60% of U.S. Prime members visited Amazon on Tuesday, and just more than half of them, 51.5%, bought something.

Amazon.com Inc. and its marketplace sellers lowered prices on thousands of products as part of Prime Day on Tuesday, and both Prime customers and prospective Prime members thought the deals were “OK” or “pretty good.”

Non-Prime shoppers were more impressed with the Prime Day deals they encountered than Prime customers, according to the results of an Internet Retailers survey of 203 U.S. online shoppers fielded in the 24 hours after Prime Day. 60% of consumers who are not members of Amazon Prime but visited Amazon on July 12 said the deals they found were “pretty good,” and 20% characterized them as “OK.”

Prime members were less impressed with what they found: 30% said “pretty good” and 42% said “OK.” Despite the prevailing opinions, 52% of Prime members in the United States who visited Amazon on Tuesday bought something, the survey found, whereas 28% of non-Prime members who visited made a purchase.

Of the Prime members who made a purchase on Amazon on Prime Day, 27% say they believe they paid 11-20% less than they normally would, and 24% believe they paid 31-40% less. Those discount ranges were the top two answers selected. Of the Prime members who visited but did not buy, 34% say they did not buy because prices were not low enough.

Discounts on featured products varied, with the percentage-off discounts displayed on listings in the single digits to high double digits. However at times the discount displayed to Prime members appeared to overstate the savings. For example, Amazon offered a leather-bound set of “A Game of Thrones” books as a Prime Day deal to Prime members for $24.99, and the listing stated this was 67% off. Looking more closely, the displayed discount percentage was off the $75 list price shown for that product. The regular selling price—the price a non-Prime member would pay for it—was $42.88. Comparing the Prime and non-Prime price, the savings was about 42% for Prime members. The deal sold out.


A price and selection analysis of 120 products featured as Prime Day deals shows other online retailers did not come close to matching Amazon’s pricing on those products. Amazon is No. 1 in the Internet Retailer 2016 Top 500 Guide.

Market research firm Market Track took a pricing snapshot at 10 a.m. Central and scanned the prices and availability offered online by Wal-Mart Stores Inc. (No. 4), Target Corp. (No. 22), Best Buy Co. Inc. (No. 12) and Toys R Us Inc. (No. 35). Walmart.com had 52% of the comparable SKUs in stock, and the average listing price of those products was 33% higher than the Amazon average listing price. Target.com had 29% of the comparable SKUs in stock and the average listing price was 31% higher. BestBuy.com had 24% of the SKUs and an average listing price 32% higher. ToysRUs.com had 21% of the SKUs and was priced 31% higher. Market Track used the prices displayed on the merchants’ product pages for all comparisons.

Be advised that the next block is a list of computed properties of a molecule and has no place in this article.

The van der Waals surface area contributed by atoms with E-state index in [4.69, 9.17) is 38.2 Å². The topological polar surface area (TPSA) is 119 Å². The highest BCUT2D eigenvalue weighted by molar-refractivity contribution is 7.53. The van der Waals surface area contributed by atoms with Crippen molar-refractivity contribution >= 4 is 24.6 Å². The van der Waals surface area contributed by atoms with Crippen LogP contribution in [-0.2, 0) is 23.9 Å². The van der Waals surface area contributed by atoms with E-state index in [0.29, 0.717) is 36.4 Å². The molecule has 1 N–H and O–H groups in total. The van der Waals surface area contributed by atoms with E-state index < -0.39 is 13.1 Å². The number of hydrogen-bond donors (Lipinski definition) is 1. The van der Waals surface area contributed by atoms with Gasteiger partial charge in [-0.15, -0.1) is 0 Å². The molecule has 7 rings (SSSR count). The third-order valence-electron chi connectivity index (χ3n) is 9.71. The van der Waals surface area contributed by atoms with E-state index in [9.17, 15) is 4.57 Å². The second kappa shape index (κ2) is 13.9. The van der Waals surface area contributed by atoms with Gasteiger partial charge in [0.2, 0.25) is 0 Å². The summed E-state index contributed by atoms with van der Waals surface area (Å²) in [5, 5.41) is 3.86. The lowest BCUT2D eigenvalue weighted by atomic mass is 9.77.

Amazon priced many of its own gadgets at the same or lower prices than it featured during the opening period of the holiday shopping season last year. The Amazon Fire TV Stick, which the e-retailer says was its best-selling device on Prime Day but doesn’t say how many it sold, was priced for Prime members at $24.99 Tuesday. The regular price is $39.99. From Nov. 20 to Black Friday (Nov. 27, 2015) Amazon sold the stick for $24.99 to all shoppers. Amazon went a little deeper with the price on its Fire TV streaming device. On Tuesday it was $30 off versus $25 off last November. The Amazon Echo—regularly $179—was $129.99 on Prime Day versus $149 on Nov. 30 (Cyber Monday).

Interestingly, Amazon essentially paid consumers to buy Dash buttons—the WiFi-connected plastic buttons that offer Prime members a screenless way to order selected goods from Amazon. On Monday and Tuesday the buttons, which normally are $4.99 each, cost 99 cents each. When consumers place their first order using the button, Amazon credits their account the $4.99 purchase price. Amazon maintained that credit for the buttons purchased on Monday and Tuesday, which means consumers who use them to buy will make $4 per button. A check of Amazon today shows that 40 of 163 branded Dash buttons Amazon has released to date are now sold out and listed as unavailable for purchase. Amazon says the most popular Dash buttons bought on Prime Day were for Cascade dishwashing detergent, Charmin toilet paper and Tide laundry detergent. All three are currently unavailable.

Read Internet Retailer’s latest Prime Day coverage here.